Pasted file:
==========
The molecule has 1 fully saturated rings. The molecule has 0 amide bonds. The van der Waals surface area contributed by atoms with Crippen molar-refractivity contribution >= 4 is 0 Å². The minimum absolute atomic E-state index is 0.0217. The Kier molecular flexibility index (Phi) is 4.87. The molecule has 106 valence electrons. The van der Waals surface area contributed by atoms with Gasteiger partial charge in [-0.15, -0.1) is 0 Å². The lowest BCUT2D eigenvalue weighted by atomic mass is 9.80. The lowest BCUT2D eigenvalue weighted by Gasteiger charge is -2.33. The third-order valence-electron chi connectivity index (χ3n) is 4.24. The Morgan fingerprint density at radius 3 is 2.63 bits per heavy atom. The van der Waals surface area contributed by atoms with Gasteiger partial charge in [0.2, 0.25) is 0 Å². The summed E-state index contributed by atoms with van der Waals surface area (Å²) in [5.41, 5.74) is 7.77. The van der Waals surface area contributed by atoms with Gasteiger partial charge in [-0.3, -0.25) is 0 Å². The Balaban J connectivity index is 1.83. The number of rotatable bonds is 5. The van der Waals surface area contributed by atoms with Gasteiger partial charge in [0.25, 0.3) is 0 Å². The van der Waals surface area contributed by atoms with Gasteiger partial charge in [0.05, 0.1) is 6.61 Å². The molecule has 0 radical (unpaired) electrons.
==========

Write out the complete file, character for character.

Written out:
The molecule has 1 fully saturated rings. The molecule has 0 amide bonds. The van der Waals surface area contributed by atoms with Crippen molar-refractivity contribution >= 4 is 0 Å². The minimum absolute atomic E-state index is 0.0217. The Kier molecular flexibility index (Phi) is 4.87. The molecule has 106 valence electrons. The van der Waals surface area contributed by atoms with Gasteiger partial charge in [-0.15, -0.1) is 0 Å². The lowest BCUT2D eigenvalue weighted by atomic mass is 9.80. The lowest BCUT2D eigenvalue weighted by Gasteiger charge is -2.33. The third-order valence-electron chi connectivity index (χ3n) is 4.24. The Morgan fingerprint density at radius 3 is 2.63 bits per heavy atom. The van der Waals surface area contributed by atoms with Gasteiger partial charge in [0.2, 0.25) is 0 Å². The summed E-state index contributed by atoms with van der Waals surface area (Å²) in [5.41, 5.74) is 7.77. The van der Waals surface area contributed by atoms with Gasteiger partial charge in [-0.3, -0.25) is 0 Å². The Balaban J connectivity index is 1.83. The number of rotatable bonds is 5. The van der Waals surface area contributed by atoms with Gasteiger partial charge in [0.25, 0.3) is 0 Å². The van der Waals surface area contributed by atoms with Gasteiger partial charge in [0.05, 0.1) is 6.61 Å². The molecule has 0 radical (unpaired) electrons.